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Doctor Strange

 Doctor Strange poster Marvel Studios’ output has, over the last couple of years, become somewhat erratic – for every fun adventure like Guardians of the Galaxy there had been a plodding smash em up retread like Age of Ultron, so with the arrival of the Sorcerer Supreme and the Cosmic Realm in Doctor Strange, how have they done?

From the start it’s a bit of a mix as we are introduced to Mads Mikkelsen’s antagonist Kaecilius and his band of Zealots using their mystic powers while we then meet Benedict Cumberbatch’s Dr Stephen Strange as an arrogant neurosurgeon using his more scientific powers.

While throughout its clear Mikelsen and Cumberbatch are both having a great time and there are suggestions (I won’t dwell on them as really they are only suggestions) of more grown up themes the basic plot is more of the same – we get Strange’s origin story with some not so subtle references to other Marvel movies thrown in and a big cgi bad to face off against in the climax.

Despite this however the design and visuals make this a lot of fun. While the city folding is a bit sub-Inception it is the tour de force introduction to the cosmic realm and then later forays there that really stand out. 

Benedict Cumberbatch as Doctor Strange

Cumberbatch as Doctor Strange

 Combining Steve Ditko’s psychedelic artwork with aspects of the 2001 ‘stargate’ it expands on things glimpsed in Ant-Man to great effect and discovering it along with Strange is very well handled.

Also well handled is a fairly standard act three which, at one point, I worried it was all going a bit Suicide Squad but a last minute contrivance actually made it slightly more interesting than it might otherwise have been.

Most of all though, a little like Ant-Man, I think my favourite aspect was that at no point did Doctor Strange take itself too seriously. Strange himself could easily have been tiresome but was suitably lampooned as ‘an asshole’ whenever necessary while Mikelsen’s sense of fun slightly elevated his character above the likes of Guardian’s Ronan The Accursed – though it’s fair to say Marvel still don’t have the strongest rogues gallery. 

Mads Mikkelsen as Kaecillius

Mikkelsen as Kaecillius

 With hints and suggestions of more interesting things to come (as well as some inevitable, likely tiresome, team ups) Doctor Strange is an entertaining watch with a slight twist on the old formula. It’s not going to break any boundaries like its hero does but it’s a diverting addition to the Marvel archive slightly outside the main Avengers narrative.

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X-Men

x-men movie poster16 years ago, in the wake of Blade, the first bona-fide Marvel comics based blockbuster movie hit the screens in the form of director Bryan Singer’s version of X-Men. Since then the franchise has gone on to become a long series of sequels (some good; X-Men 2, First Class, Days of Future Past, Deadpool – some less so; X3: The Last Stand, X-Men Origins: Wolverine – some a bit average; The Wolverine), but what was its origin like?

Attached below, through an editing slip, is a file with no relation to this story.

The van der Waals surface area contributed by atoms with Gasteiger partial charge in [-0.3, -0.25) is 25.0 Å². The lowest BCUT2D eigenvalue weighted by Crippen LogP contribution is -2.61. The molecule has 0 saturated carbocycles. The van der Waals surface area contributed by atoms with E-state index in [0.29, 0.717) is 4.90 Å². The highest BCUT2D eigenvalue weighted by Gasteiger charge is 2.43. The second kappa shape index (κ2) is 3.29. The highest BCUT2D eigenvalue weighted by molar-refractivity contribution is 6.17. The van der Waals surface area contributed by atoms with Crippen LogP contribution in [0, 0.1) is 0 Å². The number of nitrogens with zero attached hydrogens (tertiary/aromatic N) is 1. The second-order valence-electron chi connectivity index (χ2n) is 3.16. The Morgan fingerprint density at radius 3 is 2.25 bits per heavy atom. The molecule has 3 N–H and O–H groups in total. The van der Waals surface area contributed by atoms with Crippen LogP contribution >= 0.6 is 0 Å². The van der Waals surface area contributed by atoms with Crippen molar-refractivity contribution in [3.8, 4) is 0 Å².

The film traces the story of what seems to be the X-Men’s first clash with The Brotherhood of Mutants and their leader, Magneto (Ian McKellen), through the eyes of new recruit Logan, aka Wolverine (Hugh Jackman) and young mutant Rogue (Anna Paquin). This structure cleverly offers an audience potentially unfamiliar with the comics an easy way into this already established world on two levels, though both with the sense of the outsider.

This outsider nature is one that Singer laces heavily throughout, making it into something of a motif from the opening prologue showing us the origin of Magneto in the Nazi concentration camps of the Second World War, to the introductions of Wolverine and Rogue to the whole notion of Xavier’s School for Gifted Children.

Anna Paquin as Rogue

Anna Paquin as Rogue

Echoing the comic books’ 1960s origins that, supposedly, dealt with issues surrounding the civil rights movement, Singer incorporates a broader version of this theme more suited to a millennial audience, showing the two sides of the divide on the argument of integration and isolation/hostility that is still relevant now.

At barely an hour and 40 minutes Singer doesn’t deeply explore these issues but they are evident, what he does do in that time though is create a fast paced action movie. Unfortunately the short run time (something of a blessing compared to some of the over long movies that now populate this genre) means the large number of characters are, for the most part, underdeveloped; Wolverine, Magneto and Professor X (Patrick Stewart) get a decent amount of time to become slightly more than 2D but really the rest of the pack are fairly weakly painted hero or villain types.

Hugh Jackman as Wolverine

Hugh Jackman as Wolverine

A highlight scene comes early on that sets the ground for Magneto and Professor X as they attend a debate on mutant rights and meet afterwards outside the meeting hall. Here the chemistry between McKellen and Stewart that has become the stuff of legend sparks and they certainly provide the most convincing aspect of the film and are amazing to watch just talking – though McKellen does go on to ham it up a bit too much later.